Under the Asylum Act, a foreigner may express the intention to seek asylum in Serbia orally or in writing to competent officials of the Ministry of the Interior at a border checkpoint or within its territory,1 including prisons, the Shelter for Foreigners2 in Padinska skela, airport transit zones and during court proceedings. The foreigner shall be ‘recorded’, following which he or she is obliged to report to authorised officials of the Asylum Office or one of the asylum centres within the following 72 hours.3 The police officer also collects personal and biometric data from the individual, takes their photo and enters them in electronical data bases: the Specific Category of Foreigners (OKS)4 and Afis.5
‘Recording’ an asylum seeker – which, under Serbian law, is not the same as ‘registering’ them – entails issuing them a certificate of the expressed intention to seek asylum,6 the content of which is specified in the Rulebook on the Content and Design of the Asylum Application Form and Documents Issued to Asylum Seekers or People Granted Asylum or Temporary Protection.7 The Rulebook foresees that three copies of the certificate be issued – one is given to the asylum seeker, another is forwarded to the Asylum Office and the last one is filed in the Ministry of the Interior unit that issued it.
The certificate of having expressed the intention to seek asylum in Serbia is not considered an asylum application; therefore, expressing the intention to seek asylum does not constitute the initiation of the asylum procedure.
It is possible for the same person to express the intention to seek asylum more than once, as long as his or her asylum application has not been rejected, in which case he or she may lodge a subsequent application. This includes people whose certificate has expired, or has been stolen or lost, persons returned under a readmission agreement from neighbouring countries who had previously been recorded as asylum seekers etc.8
Unaccompanied minors cannot express the intention to seek asylum before a social welfare centre appoints a temporary legal guardian.
Over the course of 2016, the Ministry of Interior issued a total of 12,821 certificates of having expressed the intention to seek asylum in Serbia. However, this data does not adequately reflect the real number of persons who were genuinely interested in seeking asylum in Serbia. Certificates are mainly requested in order to be admitted to the asylum or reception centres, where asylum seekers may enjoy such basic rights as accommodation, food, healthcare, psycho-social support, etc.9 Under the circumstances, the Ministry of Interior does not adequately assess an individual’s aspirations – whether or not they genuinely want to remain in Serbia. Conversely, it is common practice that genuine asylum seekers be referred to reception centres10 instead of asylum centres, thereby preventing them from entering the asylum procedure, forcing NGOs providing legal assistance to asylum seekers to advocate for their transfer to an asylum centre. This process can sometimes last for more than several weeks, which further delays access to the asylum procedure.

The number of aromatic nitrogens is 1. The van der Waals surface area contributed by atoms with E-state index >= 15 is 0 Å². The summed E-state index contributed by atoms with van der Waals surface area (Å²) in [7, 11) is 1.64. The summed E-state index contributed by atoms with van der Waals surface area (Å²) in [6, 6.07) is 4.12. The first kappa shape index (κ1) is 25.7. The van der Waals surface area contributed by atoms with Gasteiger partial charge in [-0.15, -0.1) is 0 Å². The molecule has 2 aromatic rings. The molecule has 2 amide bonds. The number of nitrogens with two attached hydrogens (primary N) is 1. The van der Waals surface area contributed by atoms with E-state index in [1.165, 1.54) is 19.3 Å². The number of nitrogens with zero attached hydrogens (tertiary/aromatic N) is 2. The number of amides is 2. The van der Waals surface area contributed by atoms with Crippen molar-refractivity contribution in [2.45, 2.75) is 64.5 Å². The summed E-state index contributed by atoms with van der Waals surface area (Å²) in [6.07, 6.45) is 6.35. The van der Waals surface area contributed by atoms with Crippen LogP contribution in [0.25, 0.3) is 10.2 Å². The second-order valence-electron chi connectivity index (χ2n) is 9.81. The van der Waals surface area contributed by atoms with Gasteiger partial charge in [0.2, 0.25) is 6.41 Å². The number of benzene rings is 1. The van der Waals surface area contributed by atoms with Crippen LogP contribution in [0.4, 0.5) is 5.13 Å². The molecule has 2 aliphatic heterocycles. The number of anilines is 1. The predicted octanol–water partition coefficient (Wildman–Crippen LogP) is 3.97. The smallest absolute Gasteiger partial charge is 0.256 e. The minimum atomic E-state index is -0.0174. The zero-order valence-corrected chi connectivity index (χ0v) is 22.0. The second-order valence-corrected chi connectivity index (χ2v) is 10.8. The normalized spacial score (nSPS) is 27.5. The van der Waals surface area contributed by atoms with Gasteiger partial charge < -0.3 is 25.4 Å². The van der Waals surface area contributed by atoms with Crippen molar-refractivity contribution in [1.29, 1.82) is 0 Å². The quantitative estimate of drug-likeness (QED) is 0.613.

Particularly disturbing is the situation of asylum seekers who had been hoping to continue towards Western and Central Europe but got ‘trapped’ in Serbia as a result of neighbouring countries shutting down their borders.11 Because they had already spent weeks or even months in Serbia by the time they apply for asylum, they are often treated as simple irregular migrants and face action under the Foreigners Act, such as being issued an order to leave the country or face forced return proceedings. If the foreigner had previously applied for asylum but then tried to leave the country, the Ministry of Interior considers it an abuse of the asylum procedure and often denies them the possibility of submitting an application. Under such circumstances, police officers tasked with issuing certificates of having expressed the intention to seek asylum will often refuse to do so, in spite of the fact that they are not entitled to make such a decision under the Asylum Act.
Another issue that was present throughout 2016 involved persons who refused to go to particular reception centres, such as the one in Preševo, because they were afraid of being deprived of their liberty and informally expelled to FYROM. Reintroducing these people into the asylum procedure after 72 hours have expired since they had been issued a certificate represents real hardship due to a flawed interpretation of Articles 22 and 23 of the Asylum Act.
Apart from problems related to the interpretation of Articles 22 and 23 of the Asylum Act, the Belgrade Centre for Human Rights and other NGOs received several complaints of unprofessional and abusive behaviour of police officers in Belgrade’s Savski Venac Police Station. This included yelling, threats of deportation to FYROM or Turkey, or imprisonment. One asylum seeker from Syria stated during the asylum procedure interview that one of the police officers offended him on religious grounds and told him to go back to Turkey.12
As had been the case in previous years, refugees expelled / returned from Hungary are still facing difficulties in accessing the asylum procedure in 2016. It is not clear what the official stance of Serbian authorities vis-à-vis such cases is, but in light of several incidents wherein the Belgrade Centre’s intervention was required, asylum seekers, who possessed case files from accelerated asylum proceedings that had been conducted in transit zones Tompa or Röszke in Hungary or who had been readmitted to Serbia, were denied the possibility of expressing the intention to seek asylum. In a case involving 3 Syrian refugees whose asylum applications had been dismissed in Hungary, persistent advocacy on the part of the Belgrade Centre’s lawyers was required before the Serbian authorities agreed to allow them into the asylum procedure.
Foreigners issued certificates of having expressed the intention to seek asylum in Serbia are obliged to report to their assigned asylum centre within 72 hours of being issued the certificate; alternatively, they may contact the Asylum Office to ask for consent to reside at a private place of residence.13
The Asylum Office registers asylum seekers once they are admitted to an asylum centre or receive approval to reside at a private address. Registration entails establishing the asylum seeker’s identity, taking his or her photo and fingerprints and seizing all relevant personal identity documents; the foreigners are issued receipts for the seized documents, which are held for the duration of the asylum procedure and are to be returned regardless of its outcome.14 Asylum seekers possessing such documents are obliged to relinquish them by the time of their hearing at the latest.15 Although there is no specific deadline for an asylum seeker to be registered, it should be done as soon as possible, in line with the principles of legal certainty and efficiency.16